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Today, Representative Marsha Blackburn (R-TN) introduced a bill in response to the Federal Communications Commission’s repeal of net neutrality last week. The bill would prevent Internet Service Providers from blocking and throttling online content, but would still allow for paid prioritization of content, and would remove almost all other FCC consumer protection authority over broadband networks.
Like other existing net neutrality bills, this bill is a woefully inadequate solution to last week’s elimination of strong net neutrality protections. Instead adopting a weak substitute for net neutrality, Congress should use the Congressional Review Act to reverse the FCC decision and restore the Open Internet Order.
The following can be attributed to Chris Lewis, Vice President at Public Knowledge:
“Unfortunately, Representative Blackburn’s bill falls short of restoring the strong net neutrality protections in the 2015 Open Internet Order. Like other inadequate legislative efforts in recent years by opponents to the 2015 rules, this bill is not a substitute for what was lost and ignores the overwhelming public opinion supporting the recently-repealed rules. Americans should demand nothing short of a full restoration of net neutrality protections. Fortunately, Congress can achieve this by supporting the proposals to overturn the FCC net neutrality repeal with a CRA Resolution of Disapproval.
“By not banning paid prioritization, Representative Blackburn allows broadband providers to have the power to prefer some content over others - allowing for a pay-to-play internet that entrenches dominant web services and ISP-affiliated content at the expense of new entrepreneurs, ideas, and innovation.This is harmful to a free market online where independent voices and small businesses can compete fairly with big media and tech giants. When Chairman Ajit Pai and the FCC reclassified broadband as a Title I information service, they eviscerated the FCC’s authority to protect consumers on non-net neutrality issues such as access for the disabled, authority over emergency 911, protection against monopoly price gouging, and privacy and data breach protections. By including this classification into the bill, Rep. Blackburn would permanently take the FCC out of the business of protecting broadband subscribers. Public Knowledge detailed many of these non-net neutrality powers in lost with Title II in our past testimony before Congress.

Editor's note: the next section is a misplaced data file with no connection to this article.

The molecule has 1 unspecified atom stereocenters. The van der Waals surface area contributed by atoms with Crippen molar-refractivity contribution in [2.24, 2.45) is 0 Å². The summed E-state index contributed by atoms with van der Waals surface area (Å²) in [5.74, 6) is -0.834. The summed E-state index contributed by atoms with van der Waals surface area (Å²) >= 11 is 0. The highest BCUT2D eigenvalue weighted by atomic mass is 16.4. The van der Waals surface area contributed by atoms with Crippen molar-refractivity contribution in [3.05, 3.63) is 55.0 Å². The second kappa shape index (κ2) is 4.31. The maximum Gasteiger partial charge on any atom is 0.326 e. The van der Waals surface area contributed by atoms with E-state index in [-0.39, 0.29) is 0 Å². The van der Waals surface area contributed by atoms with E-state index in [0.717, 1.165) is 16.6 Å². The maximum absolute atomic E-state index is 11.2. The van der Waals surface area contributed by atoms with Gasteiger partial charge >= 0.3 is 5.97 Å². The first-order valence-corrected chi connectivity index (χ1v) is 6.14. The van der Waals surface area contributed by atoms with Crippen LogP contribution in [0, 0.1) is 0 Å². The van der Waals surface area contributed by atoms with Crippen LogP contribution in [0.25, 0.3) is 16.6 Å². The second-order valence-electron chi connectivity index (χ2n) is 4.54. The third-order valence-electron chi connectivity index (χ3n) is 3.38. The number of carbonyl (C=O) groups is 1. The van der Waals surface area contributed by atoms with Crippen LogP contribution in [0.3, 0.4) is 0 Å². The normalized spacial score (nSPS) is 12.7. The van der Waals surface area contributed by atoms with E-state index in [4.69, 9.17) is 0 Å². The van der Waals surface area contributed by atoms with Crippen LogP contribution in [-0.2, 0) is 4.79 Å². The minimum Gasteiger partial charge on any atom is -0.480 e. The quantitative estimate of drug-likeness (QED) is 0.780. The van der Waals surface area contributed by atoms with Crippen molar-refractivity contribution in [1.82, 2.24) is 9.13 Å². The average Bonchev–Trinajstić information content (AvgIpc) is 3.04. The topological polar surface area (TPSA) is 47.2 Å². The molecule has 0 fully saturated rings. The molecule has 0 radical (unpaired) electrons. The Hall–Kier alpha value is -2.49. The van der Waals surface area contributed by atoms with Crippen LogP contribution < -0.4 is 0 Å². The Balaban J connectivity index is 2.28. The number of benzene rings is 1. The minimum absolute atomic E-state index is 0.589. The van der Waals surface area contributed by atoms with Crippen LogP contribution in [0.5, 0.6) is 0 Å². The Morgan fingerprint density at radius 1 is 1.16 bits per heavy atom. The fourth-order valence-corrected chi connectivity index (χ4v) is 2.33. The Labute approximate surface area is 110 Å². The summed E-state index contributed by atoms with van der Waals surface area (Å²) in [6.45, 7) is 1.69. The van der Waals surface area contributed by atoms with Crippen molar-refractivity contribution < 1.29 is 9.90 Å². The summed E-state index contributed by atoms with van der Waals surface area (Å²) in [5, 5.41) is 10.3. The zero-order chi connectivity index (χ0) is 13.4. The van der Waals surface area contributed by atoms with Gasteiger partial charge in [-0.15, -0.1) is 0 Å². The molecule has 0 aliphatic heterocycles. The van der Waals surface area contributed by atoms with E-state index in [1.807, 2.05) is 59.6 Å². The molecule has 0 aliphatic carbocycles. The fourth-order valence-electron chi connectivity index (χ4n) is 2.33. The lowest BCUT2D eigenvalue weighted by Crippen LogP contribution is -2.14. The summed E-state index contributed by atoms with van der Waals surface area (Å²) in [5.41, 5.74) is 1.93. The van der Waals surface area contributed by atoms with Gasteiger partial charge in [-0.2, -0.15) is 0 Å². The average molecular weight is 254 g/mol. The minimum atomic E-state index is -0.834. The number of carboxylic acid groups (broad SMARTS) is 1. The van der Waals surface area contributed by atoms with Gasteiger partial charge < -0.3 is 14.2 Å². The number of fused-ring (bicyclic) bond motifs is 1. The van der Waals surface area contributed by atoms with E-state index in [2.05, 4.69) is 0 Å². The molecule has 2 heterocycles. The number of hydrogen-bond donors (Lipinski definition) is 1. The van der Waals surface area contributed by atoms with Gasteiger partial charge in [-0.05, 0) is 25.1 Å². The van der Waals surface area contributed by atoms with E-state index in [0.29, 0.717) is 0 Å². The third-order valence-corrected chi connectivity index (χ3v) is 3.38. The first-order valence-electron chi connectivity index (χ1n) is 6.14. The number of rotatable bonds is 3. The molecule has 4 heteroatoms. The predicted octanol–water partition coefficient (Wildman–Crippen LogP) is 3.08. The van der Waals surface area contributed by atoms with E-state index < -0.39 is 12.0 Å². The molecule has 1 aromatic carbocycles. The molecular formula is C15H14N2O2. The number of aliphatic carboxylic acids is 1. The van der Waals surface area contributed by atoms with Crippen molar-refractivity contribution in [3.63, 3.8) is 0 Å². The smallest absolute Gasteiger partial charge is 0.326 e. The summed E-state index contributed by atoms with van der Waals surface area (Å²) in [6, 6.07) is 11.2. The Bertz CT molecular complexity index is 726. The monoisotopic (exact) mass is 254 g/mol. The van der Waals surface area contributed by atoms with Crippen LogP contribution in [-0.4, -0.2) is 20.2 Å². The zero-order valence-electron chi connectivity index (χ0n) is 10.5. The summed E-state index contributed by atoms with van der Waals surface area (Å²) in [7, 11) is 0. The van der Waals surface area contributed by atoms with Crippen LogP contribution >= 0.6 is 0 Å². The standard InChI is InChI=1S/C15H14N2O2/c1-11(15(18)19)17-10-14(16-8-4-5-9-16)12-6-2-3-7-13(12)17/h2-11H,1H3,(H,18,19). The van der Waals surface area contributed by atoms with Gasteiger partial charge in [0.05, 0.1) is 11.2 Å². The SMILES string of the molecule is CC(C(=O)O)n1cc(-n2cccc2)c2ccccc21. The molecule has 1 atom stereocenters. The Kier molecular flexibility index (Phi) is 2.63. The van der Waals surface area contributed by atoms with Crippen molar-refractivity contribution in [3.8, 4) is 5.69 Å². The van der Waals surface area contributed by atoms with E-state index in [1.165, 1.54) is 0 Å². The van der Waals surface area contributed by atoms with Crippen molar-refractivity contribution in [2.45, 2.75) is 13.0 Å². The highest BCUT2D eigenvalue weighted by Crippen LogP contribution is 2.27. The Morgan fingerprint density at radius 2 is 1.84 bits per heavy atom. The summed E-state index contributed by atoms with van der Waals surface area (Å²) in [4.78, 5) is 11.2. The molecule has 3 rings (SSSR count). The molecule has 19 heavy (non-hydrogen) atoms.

“The fact that Representative Blackburn felt the need to introduce legislation to reverse her own party’s FCC Chairman’s repeal of the agency’s authority to protect the public from anti-competitive and anti-consumer actions by cable and telecom companies shows how toxic and unpopular Chairman Pai’s actions are. It is unfortunate that the FCC vote last week has left Americans in a situation where net neutrality rules have been repealed, without a replacement. Even so, the public should not be fooled by proposals that fall this short.”